'Lutherisch Ist Gut Sterben'
'It is good to die Lutheran-like', wrote Martin Boos as he lay on his death bed in the Year 1825.
In the last weeks of the illness that led to his death, the sixty-three year old Bavarian-born Roman Catholic priest, Martin Boos, was visited by Johan Stockfield, a missionary to the Jews, who conversed with the dying man. Stockfield spoke about the errors which still haunted the mind of the good 'gospel-preaching priest'. Using the original languages of Scripture, Stockfield spent many hours with Boos refuting the errors of Roman Catholicism and stripping away all the crustations under which Rome had hidden the true gospel of Jesus Christ. The dying fears and scruples of Boos were dispelled.
Nothing was left of the figments of Popery. A wonderful deliverance came to Martin Boos and the last vestige of Romanism dropped off. As never before he rejoiced in the perfect peace with God through the blood of Him whom he had preached and for whose sake he had suffered so long.
Martin Boos, the thirteenth of sixteen children, had been born on December 25, 1762. As a child he long desired to become a 'clergyman', fulfilling that ambition when as a young man he became a Carthusian friar. Martin sought, by his own strength, to live a truly pious life and, as Luther before him, gave himself,
an immense amount of trouble ... I lay for years ... upon the cold ground, though my bed stood near ... I scourged myself unto blood, and mortified my body with a shirt of hair; I suffered hunger ... I confessed or communed (took the Sacrament) almost every week ... I sought by force to live upon my good works ... yet I was continually crying in my heart wretched man that I am, who shall deliver me?
Deliverance was not far away.
In the course of visiting a poor Roman Catholic woman sick in bed Martin complimented the woman on her 'good works, pious and holy life' assuring her that she may die 'very peacefully' knowing that her works would be acceptable to God. Her reply both stunned and shamed the friar:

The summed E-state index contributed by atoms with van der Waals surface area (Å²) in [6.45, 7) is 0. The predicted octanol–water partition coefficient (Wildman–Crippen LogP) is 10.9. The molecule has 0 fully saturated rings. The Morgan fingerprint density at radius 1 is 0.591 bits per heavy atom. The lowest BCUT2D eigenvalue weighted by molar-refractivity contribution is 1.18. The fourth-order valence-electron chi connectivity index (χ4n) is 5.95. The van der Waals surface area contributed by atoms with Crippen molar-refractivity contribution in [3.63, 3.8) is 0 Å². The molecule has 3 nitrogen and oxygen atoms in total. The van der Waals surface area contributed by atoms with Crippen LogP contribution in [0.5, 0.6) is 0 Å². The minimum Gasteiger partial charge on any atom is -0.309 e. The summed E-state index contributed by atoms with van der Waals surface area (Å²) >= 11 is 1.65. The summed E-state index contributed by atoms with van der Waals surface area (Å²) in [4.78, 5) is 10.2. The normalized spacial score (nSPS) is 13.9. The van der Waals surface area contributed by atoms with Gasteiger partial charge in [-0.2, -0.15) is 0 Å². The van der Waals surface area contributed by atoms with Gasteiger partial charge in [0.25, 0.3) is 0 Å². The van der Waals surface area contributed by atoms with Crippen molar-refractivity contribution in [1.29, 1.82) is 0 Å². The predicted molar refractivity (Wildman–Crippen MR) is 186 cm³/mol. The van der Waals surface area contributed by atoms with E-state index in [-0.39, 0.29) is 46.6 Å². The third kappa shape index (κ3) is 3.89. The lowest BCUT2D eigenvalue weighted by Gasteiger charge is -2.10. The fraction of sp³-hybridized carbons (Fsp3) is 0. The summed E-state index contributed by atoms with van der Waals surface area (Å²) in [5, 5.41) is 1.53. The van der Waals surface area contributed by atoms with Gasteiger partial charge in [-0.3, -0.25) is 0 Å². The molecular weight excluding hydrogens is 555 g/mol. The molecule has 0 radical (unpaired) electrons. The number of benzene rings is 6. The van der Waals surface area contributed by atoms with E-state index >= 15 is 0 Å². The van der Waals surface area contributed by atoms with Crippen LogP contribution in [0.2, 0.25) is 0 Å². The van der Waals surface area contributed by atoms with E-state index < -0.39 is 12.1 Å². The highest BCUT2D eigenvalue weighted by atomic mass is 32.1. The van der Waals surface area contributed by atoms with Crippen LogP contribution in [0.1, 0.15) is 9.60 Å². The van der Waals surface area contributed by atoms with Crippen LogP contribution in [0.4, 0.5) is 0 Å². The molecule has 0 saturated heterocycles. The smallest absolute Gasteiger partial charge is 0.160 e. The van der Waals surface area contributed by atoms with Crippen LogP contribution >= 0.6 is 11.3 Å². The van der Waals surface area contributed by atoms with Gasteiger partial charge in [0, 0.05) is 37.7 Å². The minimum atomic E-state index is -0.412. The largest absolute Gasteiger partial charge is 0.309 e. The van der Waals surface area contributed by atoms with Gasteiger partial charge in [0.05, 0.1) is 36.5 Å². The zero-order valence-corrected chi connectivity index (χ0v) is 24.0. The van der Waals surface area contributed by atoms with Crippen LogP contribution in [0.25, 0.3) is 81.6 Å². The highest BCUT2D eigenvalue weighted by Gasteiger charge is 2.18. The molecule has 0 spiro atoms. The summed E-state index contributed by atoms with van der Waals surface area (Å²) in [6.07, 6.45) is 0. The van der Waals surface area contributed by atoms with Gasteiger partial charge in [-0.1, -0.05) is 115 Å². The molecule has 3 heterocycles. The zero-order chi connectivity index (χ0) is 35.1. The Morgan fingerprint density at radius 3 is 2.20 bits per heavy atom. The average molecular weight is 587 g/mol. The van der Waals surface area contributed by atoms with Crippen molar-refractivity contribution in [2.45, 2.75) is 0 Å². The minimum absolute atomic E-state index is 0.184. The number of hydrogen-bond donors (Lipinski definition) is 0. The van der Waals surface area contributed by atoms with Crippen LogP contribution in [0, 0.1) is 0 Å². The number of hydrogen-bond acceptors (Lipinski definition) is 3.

What a pretty divine you are! What a miserable comforter! What would have become of me? How should I be able to stand before that judgment seat of God where we must give an account of every idle word? I should certainly be lost if I built ... on myself, my own merits or piety. Who is guiltless in the sight of God? Who is righteous if he were to impute sin? ... No, if Christ had not died for me, if he had not ... paid my ransom, I should have ... eternally perished. He is my hope, my salvation and my peace.
The gospel blow struck home. The arrow from God's bow delivered by the lips of a poor, unlearned woman pierced the friar's heart. Those words from one so close to death, carried the sting of conviction and were the 'starting point of Martin's conversion, his faith and loyal conduct'.
Although Martin Boos was still 'in the church of Rome, it was evident that he was no longer of it'. That obvious difference was to bring down on his head the full weight of Roman disapproval and persecution. But Martin stood firm in his new-found faith. For fully thirty-five years of his public gospel preaching ministry he was subject, at various times, to 'imprisoning, depriving and disgracing'. But thousands of Roman Catholics were brought into saving faith through the preaching and teaching ministry of this remarkable 'gospel-preaching priest'.
We may pause and ask ourselves how can a man who has been saved by grace and who publicly professes that faith, still be held by Roman error? The answer may in part lie in the fact that when a man is converted by grace his personality not only remains intact, but often his prejudices too!